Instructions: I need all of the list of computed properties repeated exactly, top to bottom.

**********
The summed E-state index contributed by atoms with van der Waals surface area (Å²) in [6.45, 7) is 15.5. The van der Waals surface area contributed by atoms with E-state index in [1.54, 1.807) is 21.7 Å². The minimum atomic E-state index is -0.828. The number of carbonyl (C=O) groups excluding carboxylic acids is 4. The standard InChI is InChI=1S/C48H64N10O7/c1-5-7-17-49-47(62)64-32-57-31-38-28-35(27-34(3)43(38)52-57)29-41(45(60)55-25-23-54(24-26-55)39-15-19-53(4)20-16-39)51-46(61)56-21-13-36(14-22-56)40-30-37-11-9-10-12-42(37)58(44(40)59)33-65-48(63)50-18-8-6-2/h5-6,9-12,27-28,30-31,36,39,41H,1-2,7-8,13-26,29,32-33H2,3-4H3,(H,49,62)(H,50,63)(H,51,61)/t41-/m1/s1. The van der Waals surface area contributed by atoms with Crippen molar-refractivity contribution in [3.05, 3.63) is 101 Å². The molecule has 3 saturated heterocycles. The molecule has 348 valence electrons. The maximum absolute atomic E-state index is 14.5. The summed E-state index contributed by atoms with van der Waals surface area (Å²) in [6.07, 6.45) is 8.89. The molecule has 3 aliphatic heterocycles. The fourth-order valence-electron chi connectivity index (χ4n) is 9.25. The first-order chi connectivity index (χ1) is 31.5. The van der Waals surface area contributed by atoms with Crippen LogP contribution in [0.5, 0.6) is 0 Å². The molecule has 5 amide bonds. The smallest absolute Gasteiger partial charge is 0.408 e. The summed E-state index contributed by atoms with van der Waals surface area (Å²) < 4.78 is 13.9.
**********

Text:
The summed E-state index contributed by atoms with van der Waals surface area (Å²) in [6.45, 7) is 15.5. The van der Waals surface area contributed by atoms with E-state index in [1.54, 1.807) is 21.7 Å². The minimum atomic E-state index is -0.828. The number of carbonyl (C=O) groups excluding carboxylic acids is 4. The standard InChI is InChI=1S/C48H64N10O7/c1-5-7-17-49-47(62)64-32-57-31-38-28-35(27-34(3)43(38)52-57)29-41(45(60)55-25-23-54(24-26-55)39-15-19-53(4)20-16-39)51-46(61)56-21-13-36(14-22-56)40-30-37-11-9-10-12-42(37)58(44(40)59)33-65-48(63)50-18-8-6-2/h5-6,9-12,27-28,30-31,36,39,41H,1-2,7-8,13-26,29,32-33H2,3-4H3,(H,49,62)(H,50,63)(H,51,61)/t41-/m1/s1. The van der Waals surface area contributed by atoms with Crippen molar-refractivity contribution in [3.05, 3.63) is 101 Å². The molecule has 3 saturated heterocycles. The molecule has 348 valence electrons. The maximum absolute atomic E-state index is 14.5. The summed E-state index contributed by atoms with van der Waals surface area (Å²) in [6.07, 6.45) is 8.89. The molecule has 3 aliphatic heterocycles. The fourth-order valence-electron chi connectivity index (χ4n) is 9.25. The first-order chi connectivity index (χ1) is 31.5. The van der Waals surface area contributed by atoms with Crippen LogP contribution in [0.5, 0.6) is 0 Å². The molecule has 5 amide bonds. The smallest absolute Gasteiger partial charge is 0.408 e. The summed E-state index contributed by atoms with van der Waals surface area (Å²) < 4.78 is 13.9.